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Quilts provide outlet for TV news editor

October 10, 2005|by DAVE McMILLION

charlestown@herald-mail.com

SHEPHERDSTOWN, W.Va. - You won't find any of the traditional quilt designs such as the Lone Star or the Double Wedding Ring here.

These quilts have an attitude.

With his unique sewing styles, choice of colorful images and his courage to take on political issues, Shawn Quinlan's quilts deal with topics such as war and education and the hypocrisy Quinlan sees in them.

Quinlan said his creations are the way he deals with a long day at the office.

Work influences art



Quinlan edits television news at station WTAE in Pittsburgh, a job that gives him plenty of material to influence his art.

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For example, after a television story about war protesters, a piece Quinlan calls "Who Would Jesus Bomb" began to take shape.

The quilt shows a large image of Jesus in the center with two planes at each side of him. Bombs are dropping out of the planes creating black plumes of smoke.

Quinlan talked about his art Sunday during a sewing demonstration and presentation at Shepherd University a day after the start of an exhibit of his work at the Frank Center.

During an interview later, Quinlan was a bit reluctant to go into the issues that inspire his quilt designs, but he said he is frustrated by the hypocrisy he observes in issues such as politics and religion.

Quinlan said he gets angry when he hears authorities talking about the need to take care of children while kids die at a high rate in Africa.

Evangelists who live in multi-million dollar homes bother him, too.

Quinlan talks about that as he explains his quilt, "Hiding Behind Religion."

Jesus appears in that quilt, too, but his eyes are covered and images of currency are scattered about in the picture.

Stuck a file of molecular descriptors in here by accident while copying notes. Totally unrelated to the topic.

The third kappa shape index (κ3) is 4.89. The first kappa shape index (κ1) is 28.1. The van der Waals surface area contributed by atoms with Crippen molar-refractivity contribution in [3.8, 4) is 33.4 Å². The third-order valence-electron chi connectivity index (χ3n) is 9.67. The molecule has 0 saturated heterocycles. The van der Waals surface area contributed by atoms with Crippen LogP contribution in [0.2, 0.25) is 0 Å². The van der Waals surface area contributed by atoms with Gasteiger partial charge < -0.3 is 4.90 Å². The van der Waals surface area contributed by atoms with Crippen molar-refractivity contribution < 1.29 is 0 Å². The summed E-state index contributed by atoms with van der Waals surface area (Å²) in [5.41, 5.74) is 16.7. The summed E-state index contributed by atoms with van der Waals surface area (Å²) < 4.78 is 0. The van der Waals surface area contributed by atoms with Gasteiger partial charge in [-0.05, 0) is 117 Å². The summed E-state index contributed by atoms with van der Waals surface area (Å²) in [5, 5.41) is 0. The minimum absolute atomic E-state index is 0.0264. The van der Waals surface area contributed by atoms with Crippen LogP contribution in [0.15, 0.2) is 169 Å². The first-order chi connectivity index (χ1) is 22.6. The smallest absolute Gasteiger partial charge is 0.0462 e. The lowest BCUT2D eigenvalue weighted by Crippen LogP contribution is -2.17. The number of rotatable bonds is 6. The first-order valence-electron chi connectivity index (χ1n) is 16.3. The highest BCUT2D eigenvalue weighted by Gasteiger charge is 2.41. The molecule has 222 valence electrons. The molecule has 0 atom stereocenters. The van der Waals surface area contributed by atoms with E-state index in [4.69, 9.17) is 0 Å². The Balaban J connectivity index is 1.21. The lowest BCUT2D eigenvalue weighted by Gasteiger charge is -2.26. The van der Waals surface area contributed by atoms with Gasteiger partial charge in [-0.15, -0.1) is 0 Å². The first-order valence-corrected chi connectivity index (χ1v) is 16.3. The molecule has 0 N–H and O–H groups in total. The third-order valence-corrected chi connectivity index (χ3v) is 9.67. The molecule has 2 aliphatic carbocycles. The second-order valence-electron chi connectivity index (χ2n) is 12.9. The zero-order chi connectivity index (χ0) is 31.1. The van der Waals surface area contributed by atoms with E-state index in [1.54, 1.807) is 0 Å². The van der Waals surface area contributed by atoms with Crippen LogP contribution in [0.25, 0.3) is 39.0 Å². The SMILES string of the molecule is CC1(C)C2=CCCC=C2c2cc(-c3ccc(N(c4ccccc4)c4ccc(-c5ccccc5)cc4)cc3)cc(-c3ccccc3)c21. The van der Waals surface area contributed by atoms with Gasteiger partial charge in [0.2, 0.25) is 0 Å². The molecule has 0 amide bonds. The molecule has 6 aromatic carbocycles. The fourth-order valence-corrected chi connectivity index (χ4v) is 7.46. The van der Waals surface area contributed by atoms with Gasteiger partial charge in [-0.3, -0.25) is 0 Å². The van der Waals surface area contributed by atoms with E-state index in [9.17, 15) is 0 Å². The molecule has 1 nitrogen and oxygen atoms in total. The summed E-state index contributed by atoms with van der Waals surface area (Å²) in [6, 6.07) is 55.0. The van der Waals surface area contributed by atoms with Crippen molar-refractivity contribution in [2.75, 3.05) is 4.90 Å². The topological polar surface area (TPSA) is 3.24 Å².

Quinlan criticizes the federal government's "No Child Left Behind" educational programs, and his belief that there is scarce funding to implement them.

He talks about the issue as he explains a quilt that shows images of infants inside television screens.

He told about 15 people gathered at the Frank Center that he doesn't care what people think of his work.

"It's my therapy from a long day of TV news," said Quinlan.

Images jump from the quilts

His images seem to jump from the quilts.

He uses a sewing machine like a drawing pen, guiding the machine in a swirling motion to create images like clouds.

Pieces of material in Quinlan's creations can come from just about anywhere. For example, the bombing planes in the "Who Would Jesus Bomb" quilt came from a pair of boxer shorts Quinlan found in a thrift store.

Quilan's works are attracting attention in art circles and his quilts have been shown in cities like New York and Pittsburgh.

Impressed by the approach



Those gathered for Quinlan's presentation were impressed by his unique approach.

Charles Town, W.Va., resident Roxane Barton is a quilt maker who has focused on the traditional methods of the craft.

Barton said she now is ready to follow Quinlan's lead, and she is eager to create works that help her express her feelings about areas such as women's issues.

"The creativeness is just endless now," Barton said.

Quinlan's exhibit will continue at the Frank Center for the Creative Arts Gallery until Nov. 4.

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